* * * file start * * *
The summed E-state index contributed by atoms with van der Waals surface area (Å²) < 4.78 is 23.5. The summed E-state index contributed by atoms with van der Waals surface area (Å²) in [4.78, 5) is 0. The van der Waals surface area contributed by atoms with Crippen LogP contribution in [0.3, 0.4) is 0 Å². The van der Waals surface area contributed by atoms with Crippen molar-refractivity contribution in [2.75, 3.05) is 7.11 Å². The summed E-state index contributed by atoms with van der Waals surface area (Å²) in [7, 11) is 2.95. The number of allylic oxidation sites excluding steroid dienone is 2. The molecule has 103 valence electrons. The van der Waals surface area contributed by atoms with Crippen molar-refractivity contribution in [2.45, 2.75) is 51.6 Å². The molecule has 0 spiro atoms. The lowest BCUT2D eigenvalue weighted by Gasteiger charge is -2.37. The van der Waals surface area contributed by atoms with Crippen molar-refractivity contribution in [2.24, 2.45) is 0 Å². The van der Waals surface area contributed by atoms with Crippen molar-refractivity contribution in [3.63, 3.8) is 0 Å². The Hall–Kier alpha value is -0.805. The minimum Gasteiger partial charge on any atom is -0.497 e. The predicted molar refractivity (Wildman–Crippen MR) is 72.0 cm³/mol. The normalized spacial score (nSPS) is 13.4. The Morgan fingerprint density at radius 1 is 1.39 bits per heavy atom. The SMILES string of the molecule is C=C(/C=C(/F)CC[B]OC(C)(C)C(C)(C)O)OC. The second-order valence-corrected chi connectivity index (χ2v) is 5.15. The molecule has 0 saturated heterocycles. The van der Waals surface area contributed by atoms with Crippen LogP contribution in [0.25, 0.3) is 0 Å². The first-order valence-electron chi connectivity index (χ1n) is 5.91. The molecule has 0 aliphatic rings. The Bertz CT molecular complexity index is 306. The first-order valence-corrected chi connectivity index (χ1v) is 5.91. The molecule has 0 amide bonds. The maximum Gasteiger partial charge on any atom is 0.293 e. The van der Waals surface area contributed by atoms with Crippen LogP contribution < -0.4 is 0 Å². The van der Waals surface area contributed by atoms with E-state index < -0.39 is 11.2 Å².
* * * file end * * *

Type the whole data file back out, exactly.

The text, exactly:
The summed E-state index contributed by atoms with van der Waals surface area (Å²) < 4.78 is 23.5. The summed E-state index contributed by atoms with van der Waals surface area (Å²) in [4.78, 5) is 0. The van der Waals surface area contributed by atoms with Crippen LogP contribution in [0.3, 0.4) is 0 Å². The van der Waals surface area contributed by atoms with Crippen molar-refractivity contribution in [2.75, 3.05) is 7.11 Å². The summed E-state index contributed by atoms with van der Waals surface area (Å²) in [7, 11) is 2.95. The number of allylic oxidation sites excluding steroid dienone is 2. The molecule has 103 valence electrons. The van der Waals surface area contributed by atoms with Crippen molar-refractivity contribution in [2.45, 2.75) is 51.6 Å². The molecule has 0 spiro atoms. The lowest BCUT2D eigenvalue weighted by Gasteiger charge is -2.37. The van der Waals surface area contributed by atoms with Crippen molar-refractivity contribution in [2.24, 2.45) is 0 Å². The van der Waals surface area contributed by atoms with Crippen molar-refractivity contribution in [3.63, 3.8) is 0 Å². The Hall–Kier alpha value is -0.805. The minimum Gasteiger partial charge on any atom is -0.497 e. The predicted molar refractivity (Wildman–Crippen MR) is 72.0 cm³/mol. The normalized spacial score (nSPS) is 13.4. The Morgan fingerprint density at radius 1 is 1.39 bits per heavy atom. The SMILES string of the molecule is C=C(/C=C(/F)CC[B]OC(C)(C)C(C)(C)O)OC. The second-order valence-corrected chi connectivity index (χ2v) is 5.15. The molecule has 0 saturated heterocycles. The van der Waals surface area contributed by atoms with Crippen LogP contribution in [0.25, 0.3) is 0 Å². The first-order valence-electron chi connectivity index (χ1n) is 5.91. The molecule has 0 aliphatic rings. The Bertz CT molecular complexity index is 306. The first-order valence-corrected chi connectivity index (χ1v) is 5.91. The molecule has 0 amide bonds. The maximum Gasteiger partial charge on any atom is 0.293 e. The van der Waals surface area contributed by atoms with Crippen LogP contribution < -0.4 is 0 Å². The van der Waals surface area contributed by atoms with E-state index < -0.39 is 11.2 Å².